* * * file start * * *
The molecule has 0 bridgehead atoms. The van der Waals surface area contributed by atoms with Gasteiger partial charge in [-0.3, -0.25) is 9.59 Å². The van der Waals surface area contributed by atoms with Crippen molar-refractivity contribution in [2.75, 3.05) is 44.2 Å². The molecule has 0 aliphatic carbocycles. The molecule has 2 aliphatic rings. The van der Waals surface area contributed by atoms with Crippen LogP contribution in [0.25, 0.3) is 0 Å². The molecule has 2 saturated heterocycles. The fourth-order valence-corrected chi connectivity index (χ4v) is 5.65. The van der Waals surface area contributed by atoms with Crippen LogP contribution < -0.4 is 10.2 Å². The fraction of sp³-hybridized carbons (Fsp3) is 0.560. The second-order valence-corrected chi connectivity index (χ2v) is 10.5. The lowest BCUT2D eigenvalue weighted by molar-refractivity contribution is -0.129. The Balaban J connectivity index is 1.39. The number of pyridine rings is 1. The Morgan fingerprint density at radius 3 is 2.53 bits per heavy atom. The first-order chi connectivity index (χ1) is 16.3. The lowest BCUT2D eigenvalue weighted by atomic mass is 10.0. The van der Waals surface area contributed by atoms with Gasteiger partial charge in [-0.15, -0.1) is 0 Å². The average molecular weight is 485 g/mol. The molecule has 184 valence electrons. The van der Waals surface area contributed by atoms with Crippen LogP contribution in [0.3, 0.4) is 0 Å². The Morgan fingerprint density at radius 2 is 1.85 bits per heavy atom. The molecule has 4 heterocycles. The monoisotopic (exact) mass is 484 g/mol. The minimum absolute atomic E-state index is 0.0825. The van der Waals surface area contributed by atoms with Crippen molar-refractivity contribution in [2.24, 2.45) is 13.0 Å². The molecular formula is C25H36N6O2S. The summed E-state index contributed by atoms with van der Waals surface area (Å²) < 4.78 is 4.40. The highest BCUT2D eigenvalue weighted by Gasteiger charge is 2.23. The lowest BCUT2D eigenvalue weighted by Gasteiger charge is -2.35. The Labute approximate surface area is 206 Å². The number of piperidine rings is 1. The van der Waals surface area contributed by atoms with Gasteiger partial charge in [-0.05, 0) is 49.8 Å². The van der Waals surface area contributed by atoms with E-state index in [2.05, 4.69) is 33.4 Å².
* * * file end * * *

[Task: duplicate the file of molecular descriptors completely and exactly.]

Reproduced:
The molecule has 0 bridgehead atoms. The van der Waals surface area contributed by atoms with Gasteiger partial charge in [-0.3, -0.25) is 9.59 Å². The van der Waals surface area contributed by atoms with Crippen molar-refractivity contribution in [2.75, 3.05) is 44.2 Å². The molecule has 0 aliphatic carbocycles. The molecule has 2 aliphatic rings. The van der Waals surface area contributed by atoms with Crippen LogP contribution in [0.25, 0.3) is 0 Å². The molecule has 2 saturated heterocycles. The fourth-order valence-corrected chi connectivity index (χ4v) is 5.65. The van der Waals surface area contributed by atoms with Crippen LogP contribution < -0.4 is 10.2 Å². The fraction of sp³-hybridized carbons (Fsp3) is 0.560. The second-order valence-corrected chi connectivity index (χ2v) is 10.5. The lowest BCUT2D eigenvalue weighted by molar-refractivity contribution is -0.129. The Balaban J connectivity index is 1.39. The number of pyridine rings is 1. The Morgan fingerprint density at radius 3 is 2.53 bits per heavy atom. The first-order chi connectivity index (χ1) is 16.3. The lowest BCUT2D eigenvalue weighted by atomic mass is 10.0. The van der Waals surface area contributed by atoms with Gasteiger partial charge in [-0.15, -0.1) is 0 Å². The average molecular weight is 485 g/mol. The molecule has 184 valence electrons. The van der Waals surface area contributed by atoms with Crippen LogP contribution in [0.3, 0.4) is 0 Å². The Morgan fingerprint density at radius 2 is 1.85 bits per heavy atom. The molecule has 4 heterocycles. The monoisotopic (exact) mass is 484 g/mol. The minimum absolute atomic E-state index is 0.0825. The van der Waals surface area contributed by atoms with Crippen molar-refractivity contribution in [2.24, 2.45) is 13.0 Å². The molecular formula is C25H36N6O2S. The summed E-state index contributed by atoms with van der Waals surface area (Å²) < 4.78 is 4.40. The highest BCUT2D eigenvalue weighted by Gasteiger charge is 2.23. The lowest BCUT2D eigenvalue weighted by Gasteiger charge is -2.35. The Labute approximate surface area is 206 Å². The number of piperidine rings is 1. The van der Waals surface area contributed by atoms with Gasteiger partial charge in [-0.05, 0) is 49.8 Å². The van der Waals surface area contributed by atoms with E-state index in [2.05, 4.69) is 33.4 Å².